Hiking with Hailey: Oak Mountain State Park
PELHAM, Ala. (WSFA) - In week one of Hiking with Hailey, we traveled to Oak Mountain State Park. Located in Pelham, just south of Birmingham, it is the largest state park in Alabama.
“It sits at 9,940 acres, so just under 10,000 acres,” said park naturalist Lauren Muncher. “It was built in the 1930s as part of Roosevelt’s New Deal to give young, single men jobs. We have anything from hiking, biking, to horseback riding, fishing, swimming, kayaking - all kinds of stuff. It’s very family-friendly, so that’s our main group is families.”
The park is open every day from 7 am to 8 pm. To learn more about the hiking, biking, and all other amenities, check them out online.
One of the more popular hikes at Oak Mountain is the Treetop Nature Trail.
“So [Treetop Nature Trail] is going to take you from the parking lot of our beach all the way to the Interpretive Center and the Wildlife Center, where you can check out some birds and some reptiles,” said Muncher. “The Wildlife Center is a rehabilitation center for wild birds, and the Interpretive Center is like our Nature Center. There’s a creek that runs along the way, there’s beautiful trees, you’re in the shade the whole way - it’s just a beautiful trail.”
Treetop Nature Trail also showcases some of the birds that are taken care of by park staff, all of which have been rescued and can no longer live in the wild. Princess, an albino turkey vulture, is one of the biggest attractions, but you can meet other species of owls and hawks along the way.
Oak Mountain is also home to wild critters of all shapes and sizes.
“We’re a part of the Appalachian Highland Birding trail, so there’s a lot of really cool native birds," Muncher added. "We have bobcats, coyotes, every species of squirrel that is in Alabama, we have those. Every once in a while we have the occasional bear that passes through, which is really neat. And then, of course, you have butterflies, wild flowers, a few endangered species of trees and plants as well.”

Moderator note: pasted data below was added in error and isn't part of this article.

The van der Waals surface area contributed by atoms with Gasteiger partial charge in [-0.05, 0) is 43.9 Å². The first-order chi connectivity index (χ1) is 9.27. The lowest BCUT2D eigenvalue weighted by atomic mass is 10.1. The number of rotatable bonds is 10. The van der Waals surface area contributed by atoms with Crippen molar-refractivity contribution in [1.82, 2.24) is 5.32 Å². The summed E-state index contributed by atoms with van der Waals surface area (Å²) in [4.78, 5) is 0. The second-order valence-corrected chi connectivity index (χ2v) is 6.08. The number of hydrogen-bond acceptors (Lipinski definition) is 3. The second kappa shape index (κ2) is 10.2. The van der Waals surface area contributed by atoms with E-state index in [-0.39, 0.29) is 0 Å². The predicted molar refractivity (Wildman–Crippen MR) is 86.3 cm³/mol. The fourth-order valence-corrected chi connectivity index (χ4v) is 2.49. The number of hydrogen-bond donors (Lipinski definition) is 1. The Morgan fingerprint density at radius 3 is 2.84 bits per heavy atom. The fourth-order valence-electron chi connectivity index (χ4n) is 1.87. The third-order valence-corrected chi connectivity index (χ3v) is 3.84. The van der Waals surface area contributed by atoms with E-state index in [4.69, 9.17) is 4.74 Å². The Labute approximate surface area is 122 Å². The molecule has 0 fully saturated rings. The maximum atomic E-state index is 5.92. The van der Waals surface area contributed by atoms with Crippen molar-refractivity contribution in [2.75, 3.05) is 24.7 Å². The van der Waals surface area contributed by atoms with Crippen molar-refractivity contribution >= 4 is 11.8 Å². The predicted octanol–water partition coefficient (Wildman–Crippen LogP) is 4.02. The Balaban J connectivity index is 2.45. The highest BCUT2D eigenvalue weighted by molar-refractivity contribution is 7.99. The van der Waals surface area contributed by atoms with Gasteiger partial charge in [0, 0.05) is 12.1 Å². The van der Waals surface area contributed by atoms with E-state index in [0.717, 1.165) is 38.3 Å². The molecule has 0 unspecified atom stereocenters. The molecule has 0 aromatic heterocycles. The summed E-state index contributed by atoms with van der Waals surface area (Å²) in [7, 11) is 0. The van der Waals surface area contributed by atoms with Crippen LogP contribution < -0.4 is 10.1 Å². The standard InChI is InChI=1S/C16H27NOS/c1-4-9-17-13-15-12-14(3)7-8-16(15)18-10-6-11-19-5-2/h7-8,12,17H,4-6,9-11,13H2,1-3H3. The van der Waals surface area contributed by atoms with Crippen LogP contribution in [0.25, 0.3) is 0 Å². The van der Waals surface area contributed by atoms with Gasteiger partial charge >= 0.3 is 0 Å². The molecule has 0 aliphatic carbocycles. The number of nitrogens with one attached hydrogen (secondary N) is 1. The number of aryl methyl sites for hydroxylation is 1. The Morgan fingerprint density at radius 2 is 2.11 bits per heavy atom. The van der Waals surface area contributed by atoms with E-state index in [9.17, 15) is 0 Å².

While many businesses were forced to close in the early stages of the COVID-19 pandemic, Oak Mountain and other state and local parks were allowed to stay open, which mean business was booming along the trails.
“Some of our facilities were closed still, but we did have the park open for people to come get nature therapy. The state parks system decided it was best to still have our wild spaces open so people could still come and enjoy the outdoors even during the coronavirus. So it did affect us in that we had to close some of our facilities, but we actually got busier during that time,” said Muncher.
Of course, there are still many dangers that can come with hiking through natural trails. That’s why Senior Park Ranger Luther Davis encourages visitors to be prepared when coming to the park and recommends keeping safety as a top priority.
“Some trails are easy, some trails are long, some trails are steep, so you want to hike on the most comfortable trail for you,” he said. “Some of your safety equipment includes a hydration pack, a first aid kit, a cell phone, and you want to make sure you never hike alone.”
But the most important part of hiking at Oak Mountain, is having fun and taking care of mother nature by respecting the wildlife and picking up after yourself.
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